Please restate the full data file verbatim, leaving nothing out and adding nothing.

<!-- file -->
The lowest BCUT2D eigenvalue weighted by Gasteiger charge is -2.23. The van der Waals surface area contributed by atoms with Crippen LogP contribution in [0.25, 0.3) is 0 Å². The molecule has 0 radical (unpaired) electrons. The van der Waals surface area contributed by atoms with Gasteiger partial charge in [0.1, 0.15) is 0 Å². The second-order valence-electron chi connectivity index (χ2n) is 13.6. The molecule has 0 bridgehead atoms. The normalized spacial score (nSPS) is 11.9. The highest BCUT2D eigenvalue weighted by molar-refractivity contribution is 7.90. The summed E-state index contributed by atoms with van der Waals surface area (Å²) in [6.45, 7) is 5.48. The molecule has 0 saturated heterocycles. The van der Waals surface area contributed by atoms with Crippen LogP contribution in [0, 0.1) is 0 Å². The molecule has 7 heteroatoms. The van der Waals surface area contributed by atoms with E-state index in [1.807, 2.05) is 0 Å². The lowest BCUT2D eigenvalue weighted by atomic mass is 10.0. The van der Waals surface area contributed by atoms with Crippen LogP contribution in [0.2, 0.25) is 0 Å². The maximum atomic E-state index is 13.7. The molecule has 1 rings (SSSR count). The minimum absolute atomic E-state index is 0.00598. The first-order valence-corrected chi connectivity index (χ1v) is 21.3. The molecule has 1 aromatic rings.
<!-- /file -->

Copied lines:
The lowest BCUT2D eigenvalue weighted by Gasteiger charge is -2.23. The van der Waals surface area contributed by atoms with Crippen LogP contribution in [0.25, 0.3) is 0 Å². The molecule has 0 radical (unpaired) electrons. The van der Waals surface area contributed by atoms with Gasteiger partial charge in [0.1, 0.15) is 0 Å². The second-order valence-electron chi connectivity index (χ2n) is 13.6. The molecule has 0 bridgehead atoms. The normalized spacial score (nSPS) is 11.9. The highest BCUT2D eigenvalue weighted by molar-refractivity contribution is 7.90. The summed E-state index contributed by atoms with van der Waals surface area (Å²) in [6.45, 7) is 5.48. The molecule has 0 saturated heterocycles. The van der Waals surface area contributed by atoms with Crippen LogP contribution in [0, 0.1) is 0 Å². The molecule has 7 heteroatoms. The van der Waals surface area contributed by atoms with E-state index in [1.807, 2.05) is 0 Å². The lowest BCUT2D eigenvalue weighted by atomic mass is 10.0. The van der Waals surface area contributed by atoms with Crippen LogP contribution in [0.2, 0.25) is 0 Å². The maximum atomic E-state index is 13.7. The molecule has 1 rings (SSSR count). The minimum absolute atomic E-state index is 0.00598. The first-order valence-corrected chi connectivity index (χ1v) is 21.3. The molecule has 1 aromatic rings.